Where brain interface meets augmented reality
Last week we were informed of the information that Snap has acquired NextMind, a brain interface device manufacturer (see also in RoadToVR). This is another step in a long chain of cross acquisitions between AR and Brain HCI. I wanted to explain why I am a little excited about this new path.
Back in 2007, when I first saw augmented reality technology, I immediately felt this is no ordinary tech that will disappear. This will change our lives, and affect all aspects of it.
“Augmented Reality devices need to be light-weight. That’s not enough, we need lighter.”
I presented these use cases in several conferences and even proved one of them with my thesis work released in 2010. That project presented a step by step instructions on how to activate a machine.
But from early experiments, even though the hardware was already the lightest that there was at the time, even compared to today’s devices, users said it was too heavy.
“Augmented reality interactions require new interfaces”
From its core concept, augmented reality devices have no button clicks as a mean to allow user selection and browsing options. Our thesis researched those directions as well. We considered gesture recognition, voice recognition, and of course, brain control. But in 2010, brain interface was still in its early phases. It was only enabling a limited number of responses from a pre-defined options. It also had too big error rate in detection. Therefore, it was not included into the thesis, although we were quite sure that this technology will rise some day. In this article I would like to provide several reasons for why I am so confident about this.
Why Combine Brain Interface with Augmented Reality?
1. Brain interface is silent
We interact with AR device in everyday situations: while waiting to the bus, during dinner, while driving. Having an interaction with a silent interface that does not require using voice or body gestures, is a significant social advantage.
The innovative and inspiring video Sight shows this type of social situation during a romantic date.
2. Brain interface requires a sensor in the back of the head
The brain detection device has its core weight on the back of the head. Several manufacturers have created a helmet that wraps the head as well.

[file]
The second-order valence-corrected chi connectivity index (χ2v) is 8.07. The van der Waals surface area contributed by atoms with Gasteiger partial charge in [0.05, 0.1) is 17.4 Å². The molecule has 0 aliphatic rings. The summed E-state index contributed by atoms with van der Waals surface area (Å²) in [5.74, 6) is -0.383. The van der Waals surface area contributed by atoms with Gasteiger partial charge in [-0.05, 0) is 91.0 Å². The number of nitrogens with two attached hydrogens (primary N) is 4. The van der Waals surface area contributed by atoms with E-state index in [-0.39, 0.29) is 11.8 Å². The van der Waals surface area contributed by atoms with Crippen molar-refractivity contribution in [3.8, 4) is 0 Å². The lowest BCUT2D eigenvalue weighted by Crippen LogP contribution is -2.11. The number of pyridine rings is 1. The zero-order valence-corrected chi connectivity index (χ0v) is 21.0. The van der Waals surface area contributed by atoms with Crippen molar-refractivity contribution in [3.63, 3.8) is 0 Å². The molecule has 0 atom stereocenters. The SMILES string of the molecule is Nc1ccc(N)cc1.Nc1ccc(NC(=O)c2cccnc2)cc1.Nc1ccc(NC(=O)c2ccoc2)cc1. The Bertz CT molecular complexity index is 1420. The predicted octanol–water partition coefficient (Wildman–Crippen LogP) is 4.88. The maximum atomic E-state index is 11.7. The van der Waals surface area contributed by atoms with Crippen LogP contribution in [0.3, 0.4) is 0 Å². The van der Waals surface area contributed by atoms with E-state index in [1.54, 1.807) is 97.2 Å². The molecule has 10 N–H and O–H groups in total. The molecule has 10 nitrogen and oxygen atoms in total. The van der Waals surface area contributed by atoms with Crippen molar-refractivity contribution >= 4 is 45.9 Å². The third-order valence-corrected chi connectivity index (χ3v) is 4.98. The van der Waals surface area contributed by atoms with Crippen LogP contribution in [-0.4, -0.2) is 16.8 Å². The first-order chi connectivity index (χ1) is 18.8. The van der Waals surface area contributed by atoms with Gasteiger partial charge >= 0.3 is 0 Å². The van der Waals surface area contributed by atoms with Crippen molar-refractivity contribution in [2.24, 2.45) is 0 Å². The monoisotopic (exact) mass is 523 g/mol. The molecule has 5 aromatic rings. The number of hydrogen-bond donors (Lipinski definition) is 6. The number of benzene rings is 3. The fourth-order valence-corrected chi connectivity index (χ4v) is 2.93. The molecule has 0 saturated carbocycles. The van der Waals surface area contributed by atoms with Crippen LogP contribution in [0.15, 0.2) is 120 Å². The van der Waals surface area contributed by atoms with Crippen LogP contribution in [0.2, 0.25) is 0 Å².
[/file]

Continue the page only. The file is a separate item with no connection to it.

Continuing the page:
AR devices has their biggest weight in the front of the face. These manufacturers have also placed extra weight around the head in order to balance the front size.
Combining both devices might create a balanced device with less excess and unnecessary weight. 2 birds in one…
3. Brain interface makes other techs redundant
Nowadays, the most common ways to interact with the AR device are: detecting hand gestures together with the face direction, and eye gaze detection. We can find also voice commands, but its less commonly used since often the environment we are in does not allow that, such as a loud factory.
Although I do not expect manufacturers to make the brain controller as the main functionality at the moment, I do expect this to happen once the detection is perfected.
Since computer vision requires a lot of computing power. Actually each new interface requires that. Having ALL interfaces on the device, means to have a stronger computer on the device with a stronger battery, etc. At the end of the day all this is translated into heavier devices. Thats why we call them Headsets now rather than simple glasses…
Our users want the most light-weight product ever. Therefore we need to design something that is simple to use, with one tech only. Using a high accuracy of brain HCI, would do the job. BUT we are not there yet. a research is needed.
So, Why Am I So Happy?
Because only tech giants are able to perform and support the amount of research needed to reach high accuracy. These purchases are a sign that the direction is being investigated.
Potential ethical issue presented by tech
Having said that, tech giants also provide a danger. Brain detection as well as augmented reality are both technologies that can have a significant effect on human perception. Therefore they can also twist our reality.
There are ethical implications to that situation. If legislation will not arrive fast enough, developers will release products that offer potential risks, such as mind control. I am talking about mind control as means of controlling the information arriving at your doorstep, in a more accurate way and not using only advertisements.